“I felt 100 percent confident that the Cubs were going to win it without me there,” Busch said. “… and (with) that symbolic value of commitment, of letting the Cubs do their thing and showing love to my wife, that I did my part to bring home that Game 7 win.”

Later, Ashley Busch surprised her husband with a Cubs World Series ring.

Kurt and Ashley were married on Jan. 7, 2017, a date that would come to mind when Farmer asked Busch which Wrigley Field seats he'd be interested in.

“What do you get the guy that’s got everything?” Farmer said.

The answer came thanks to Wrigley Field renovations. The Cubs put retired seat sets up for sale in 2017, and season ticket holders had a chance to purchase them before the general public. Farmer had a friend who was a lifelong season ticket holder.

Busch put in some thought before choosing the perfect pair of seats: 107, for his wedding anniversary and 108 for 108 years between Cubs World Series victories.

“There’s a lot of energy within those chairs,” Busch said. 

This Memorial Day Weekend, Busch channeled that energy into a strong start. After visiting his Wrigley chairs during the week, Busch won the pole position for the Coca-Cola 600, his first pole at Charlotte Motor Speedway.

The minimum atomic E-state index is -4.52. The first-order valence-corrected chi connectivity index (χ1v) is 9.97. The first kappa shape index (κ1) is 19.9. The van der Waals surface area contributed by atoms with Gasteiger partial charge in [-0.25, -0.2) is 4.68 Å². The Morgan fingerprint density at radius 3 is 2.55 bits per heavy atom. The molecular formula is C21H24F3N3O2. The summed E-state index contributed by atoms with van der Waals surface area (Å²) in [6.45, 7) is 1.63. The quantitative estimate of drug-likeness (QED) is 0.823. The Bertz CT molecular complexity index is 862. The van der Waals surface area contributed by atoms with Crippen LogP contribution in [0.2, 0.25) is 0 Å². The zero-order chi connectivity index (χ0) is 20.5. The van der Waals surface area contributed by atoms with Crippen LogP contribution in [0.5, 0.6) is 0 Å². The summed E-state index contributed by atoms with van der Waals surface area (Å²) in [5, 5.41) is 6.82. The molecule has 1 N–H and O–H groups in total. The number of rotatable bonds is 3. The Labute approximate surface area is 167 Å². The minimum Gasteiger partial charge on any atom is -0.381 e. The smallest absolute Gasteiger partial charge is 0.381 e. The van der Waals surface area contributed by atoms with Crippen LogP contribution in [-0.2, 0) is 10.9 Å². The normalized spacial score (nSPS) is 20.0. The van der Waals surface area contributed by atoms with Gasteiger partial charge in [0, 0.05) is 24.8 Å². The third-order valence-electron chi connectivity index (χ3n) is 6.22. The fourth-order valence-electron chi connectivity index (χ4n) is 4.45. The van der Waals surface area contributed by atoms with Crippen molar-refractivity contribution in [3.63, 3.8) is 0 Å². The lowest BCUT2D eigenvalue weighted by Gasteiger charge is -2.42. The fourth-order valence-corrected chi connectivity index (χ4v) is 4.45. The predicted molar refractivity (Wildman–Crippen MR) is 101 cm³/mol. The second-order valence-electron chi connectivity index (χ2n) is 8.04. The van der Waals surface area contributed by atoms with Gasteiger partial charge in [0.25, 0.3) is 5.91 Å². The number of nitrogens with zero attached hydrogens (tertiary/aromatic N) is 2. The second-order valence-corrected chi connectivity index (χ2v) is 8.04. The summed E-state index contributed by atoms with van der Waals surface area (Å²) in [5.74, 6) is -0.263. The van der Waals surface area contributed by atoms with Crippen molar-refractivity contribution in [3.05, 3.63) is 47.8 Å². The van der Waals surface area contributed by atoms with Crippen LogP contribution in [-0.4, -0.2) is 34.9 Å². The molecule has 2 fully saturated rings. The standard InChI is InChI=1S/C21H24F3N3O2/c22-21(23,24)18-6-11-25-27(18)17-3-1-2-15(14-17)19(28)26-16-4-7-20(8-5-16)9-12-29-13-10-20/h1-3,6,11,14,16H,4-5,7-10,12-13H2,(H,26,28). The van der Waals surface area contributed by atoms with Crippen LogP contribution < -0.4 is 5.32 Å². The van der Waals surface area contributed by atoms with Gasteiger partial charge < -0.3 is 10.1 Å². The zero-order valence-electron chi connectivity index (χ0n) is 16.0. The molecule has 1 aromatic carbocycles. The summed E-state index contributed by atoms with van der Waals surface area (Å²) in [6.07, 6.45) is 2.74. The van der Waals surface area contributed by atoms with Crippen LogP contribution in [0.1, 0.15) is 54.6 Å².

Cubs' David Ross waiting for COVID-19 test result, won't attend Monday's workout

Cubs' David Ross waiting for COVID-19 test result, won't attend Monday's workout

Cubs manager David Ross and five other Tier 1 individuals won't attend Monday morning's workout as they wait for Saturday's completed COVID-19 testing results.

The Cubs said the majority of Saturday's results have been reported but Ross and the five other individuals "anticipate further clarity" later on Monday.

“We’ve decided to do the prudent thing so myself and the five others will not attend this morning’s workout,” Ross said in a statement. “Out of an abundance of caution, we think it makes sense for the six of us to wait for clarity. 

"Situations like this have not been a worrisome indicator of a positive test result to date.”